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International Group Launches Obstetric Fistula Campaign in Chinhoyi


FILE: Ethiopian based Fistula surgeon Dr. Ambaye Wolde Michael of the Women and Health Alliance performs surgery on 14 Zimbabwean women suffering from the injury.

FILE: Ethiopian based Fistula surgeon Dr. Ambaye Wolde Michael of the Women and Health Alliance performs surgery on 14 Zimbabwean women suffering from the injury.

After suffering for many years from social isolation and depression, Zimbabwean women in Mashonaland West province are smiling following the launch Wednesday of an obstetric fistula campaign at Chinhoyi Hospital this afternoon providing free surgeries to correct the condition that some women have lived with for over 20 years.

The surgeries, which are being done by foreign specialist surgeons with the help of local doctors, started with three women going under the knife to correct a condition that has afflicted them for years.

Obstetric fistula, a hole in the birth canal sustained during child birth, is a common maternal morbidity that impacts thousands of women in developing countries each year. It affects between 50,000 and 100,000 women each year, mostly in developing countries.

Most of the women who live through these complications may suffer incontinence, infections, kidney disease, and foot drop, which is reduced ability to walk as a result of nerve damage. Additionally, the majority of women with obstetric fistula deliver stillborn babies.

The condition is entirely preventable and has been eliminated in Western countries since the turn of the 20th century hence the launch in Chinhoyi today of the campaign to help end obstetric fistula in Zimbabwe.

National coordinator of the outreach program Fortune Mabhande with Women and Health Alliance International says women have been reaching out in huge numbers wanting to get operated on. She said for this campaign, over 300 women who have been living with the condition for years have signed-up for surgery.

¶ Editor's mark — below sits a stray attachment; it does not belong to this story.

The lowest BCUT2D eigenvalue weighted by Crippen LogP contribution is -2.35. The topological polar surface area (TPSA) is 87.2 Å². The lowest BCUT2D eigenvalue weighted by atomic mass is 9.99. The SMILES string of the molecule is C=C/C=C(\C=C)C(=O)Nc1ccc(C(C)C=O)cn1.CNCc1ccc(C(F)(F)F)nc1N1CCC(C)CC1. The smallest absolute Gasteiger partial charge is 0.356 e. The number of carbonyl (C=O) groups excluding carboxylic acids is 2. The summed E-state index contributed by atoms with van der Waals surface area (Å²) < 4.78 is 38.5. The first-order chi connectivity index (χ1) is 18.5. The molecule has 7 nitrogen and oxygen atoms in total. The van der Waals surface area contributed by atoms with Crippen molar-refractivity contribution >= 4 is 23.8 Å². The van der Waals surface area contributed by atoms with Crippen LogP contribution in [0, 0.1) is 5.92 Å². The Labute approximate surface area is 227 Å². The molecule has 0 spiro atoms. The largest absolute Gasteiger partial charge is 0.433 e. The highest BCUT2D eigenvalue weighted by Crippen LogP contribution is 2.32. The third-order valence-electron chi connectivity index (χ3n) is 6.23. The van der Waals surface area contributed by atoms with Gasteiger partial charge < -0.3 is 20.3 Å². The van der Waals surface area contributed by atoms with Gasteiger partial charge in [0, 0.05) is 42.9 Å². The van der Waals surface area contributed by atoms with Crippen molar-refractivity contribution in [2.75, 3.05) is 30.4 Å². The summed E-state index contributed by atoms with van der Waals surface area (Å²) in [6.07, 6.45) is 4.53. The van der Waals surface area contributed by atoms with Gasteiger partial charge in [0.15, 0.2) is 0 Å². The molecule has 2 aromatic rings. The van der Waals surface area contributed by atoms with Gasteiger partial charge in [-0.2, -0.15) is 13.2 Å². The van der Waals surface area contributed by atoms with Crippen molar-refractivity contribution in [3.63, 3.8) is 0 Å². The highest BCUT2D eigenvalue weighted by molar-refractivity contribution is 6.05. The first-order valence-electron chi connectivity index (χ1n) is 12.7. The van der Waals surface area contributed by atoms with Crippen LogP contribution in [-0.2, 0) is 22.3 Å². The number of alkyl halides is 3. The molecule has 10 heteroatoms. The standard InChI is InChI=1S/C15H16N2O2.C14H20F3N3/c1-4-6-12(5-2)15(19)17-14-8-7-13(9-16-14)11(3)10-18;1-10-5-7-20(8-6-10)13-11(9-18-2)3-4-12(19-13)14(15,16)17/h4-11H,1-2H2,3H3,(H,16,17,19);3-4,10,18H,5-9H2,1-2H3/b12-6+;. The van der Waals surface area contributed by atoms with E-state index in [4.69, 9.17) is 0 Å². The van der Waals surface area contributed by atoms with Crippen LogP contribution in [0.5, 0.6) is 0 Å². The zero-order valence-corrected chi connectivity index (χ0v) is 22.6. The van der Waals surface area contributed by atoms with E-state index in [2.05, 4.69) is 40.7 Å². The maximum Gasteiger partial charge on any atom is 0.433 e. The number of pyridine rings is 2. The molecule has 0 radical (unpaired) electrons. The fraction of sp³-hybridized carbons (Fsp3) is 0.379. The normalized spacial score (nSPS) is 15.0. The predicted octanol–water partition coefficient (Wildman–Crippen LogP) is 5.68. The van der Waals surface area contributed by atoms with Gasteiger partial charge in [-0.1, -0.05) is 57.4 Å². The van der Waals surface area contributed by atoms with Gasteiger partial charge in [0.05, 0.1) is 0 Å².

Mabhande says it is sad that young poor girls who have been given off as in early marriages are some of the women turning up for help.

Mabhande says although they had started slow with only three operations today, the campaign hopes by the end of August more than 45 women would have been operated at the hospital.

Mabhande said the foreign surgeons are going to capacitate local doctors so that the program can continue to help long-suffering women long after they have left the country.

Women and Health Alliance International (WAHA) is working in conjunction with Chinhoyi Provincial Hospital, the Ministry of Health and their partners from the United Nations on the obstetric fistula campaign.

The program, which will run from August 18 to August 31, is looking to assist women throughout the country with free transportation, boarding, consultations and surgeries being provided by the organizations.

An obstetric fistula is a serious internal organ injury sustained during child birth, leaving women with urinary and other internal scars.

Some women have lived with the condition for over 20 years.

According to WAHA, so far 70 women have been assisted with fistula operations since the beginning of the year.

The WAHA program is part of a five-year national campaign to end obstetric fistula in Zimbabwe.

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